Danny Goldberg returns to the Mindrolling Podcast to share stories from his new biography that remembers the life of Kurt Cobain.
In this episode, record executive and artist manager Danny Goldberg speaks about his close relationship with Kurt Cobain and reflects on the addiction that Kurt struggled with so greatly. Raghu shares a letter written to Ram Dass that brings to question how we react to the darkness and suffering that exists in the world.
Inside Rock & Roll
Raghu and Danny talk about their early history and how they connected through a shared interest in music and spiritual practice. Danny speaks about his time working with Nirvana and his relationship with Kurt Cobain.
“When I was researching the book, I found these memos written to Kurt and Courtney Love on Atlantic Records stationary. We had meetings at Atlantic Records. Even though Nirvana was on a competing label on Geffen Records. It didn’t matter, it was all about personal connectivity.” – Danny Goldberg
Working Through Addiction (14:40)
How can we offer love and positive support to those who are working through the difficult stages of addiction and recovery? Substance abuse and addiction played a large part in Kurt Cobain’s image, success and his untimely death. Danny discusses Cobain’s struggle with addiction and how the people around Kurt tried to help.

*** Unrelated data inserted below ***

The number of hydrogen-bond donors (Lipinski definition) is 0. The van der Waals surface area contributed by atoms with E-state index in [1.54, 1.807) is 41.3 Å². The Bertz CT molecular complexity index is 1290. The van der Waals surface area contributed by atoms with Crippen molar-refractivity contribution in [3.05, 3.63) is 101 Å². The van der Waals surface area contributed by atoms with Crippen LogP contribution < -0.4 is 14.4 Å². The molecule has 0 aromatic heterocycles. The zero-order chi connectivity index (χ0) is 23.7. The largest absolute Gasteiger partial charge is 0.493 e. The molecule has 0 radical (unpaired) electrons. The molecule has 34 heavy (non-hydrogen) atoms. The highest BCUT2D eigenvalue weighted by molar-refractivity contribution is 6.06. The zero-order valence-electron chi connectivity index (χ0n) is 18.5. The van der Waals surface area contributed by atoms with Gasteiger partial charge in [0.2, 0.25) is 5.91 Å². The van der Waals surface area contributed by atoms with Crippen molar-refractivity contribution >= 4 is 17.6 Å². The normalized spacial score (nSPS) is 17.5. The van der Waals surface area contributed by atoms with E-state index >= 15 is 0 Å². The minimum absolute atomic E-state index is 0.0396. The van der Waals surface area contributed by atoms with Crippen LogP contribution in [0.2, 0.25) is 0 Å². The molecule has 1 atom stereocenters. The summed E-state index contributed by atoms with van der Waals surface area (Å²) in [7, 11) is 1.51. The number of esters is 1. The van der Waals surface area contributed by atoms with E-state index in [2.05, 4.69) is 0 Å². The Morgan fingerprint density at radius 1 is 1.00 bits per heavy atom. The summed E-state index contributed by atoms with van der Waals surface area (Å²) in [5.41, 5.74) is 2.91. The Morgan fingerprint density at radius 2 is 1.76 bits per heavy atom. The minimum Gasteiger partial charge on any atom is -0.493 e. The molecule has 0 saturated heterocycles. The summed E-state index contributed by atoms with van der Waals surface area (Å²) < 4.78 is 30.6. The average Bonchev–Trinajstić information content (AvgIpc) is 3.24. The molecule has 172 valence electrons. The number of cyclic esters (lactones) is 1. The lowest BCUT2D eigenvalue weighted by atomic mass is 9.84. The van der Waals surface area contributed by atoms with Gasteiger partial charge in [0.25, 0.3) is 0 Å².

“Four months or so after Nevermind came out, which was the album that made Nirvana almost overnight the biggest rock band in the world. There had been a couple of articles that had implied Kurt was doing heroin. I went to the set at Saturday Night Live and it was clear. That was the day we realized this was an extreamly serious problem. We did an intervention a couple of weeks later. We talked him and Courtney into going into rehab. He struggled for the rest of his life.” – Danny Goldberg
Karma and Connecting with the Other (28:10)
Raghu and Danny discuss ways we can bring light and lovingkindness into the dark times experienced by the world. They reflect on an interesting letter written to Ram Dass around working with our response to broken institutions and individuals who contribute to the suffering of those they serve. Can leaders like Donald Trump and his Brittish analog Borris Johnson serve a role, even in their destructivity?
How can we work with our response to everything that is going on and what role do we play in all of it?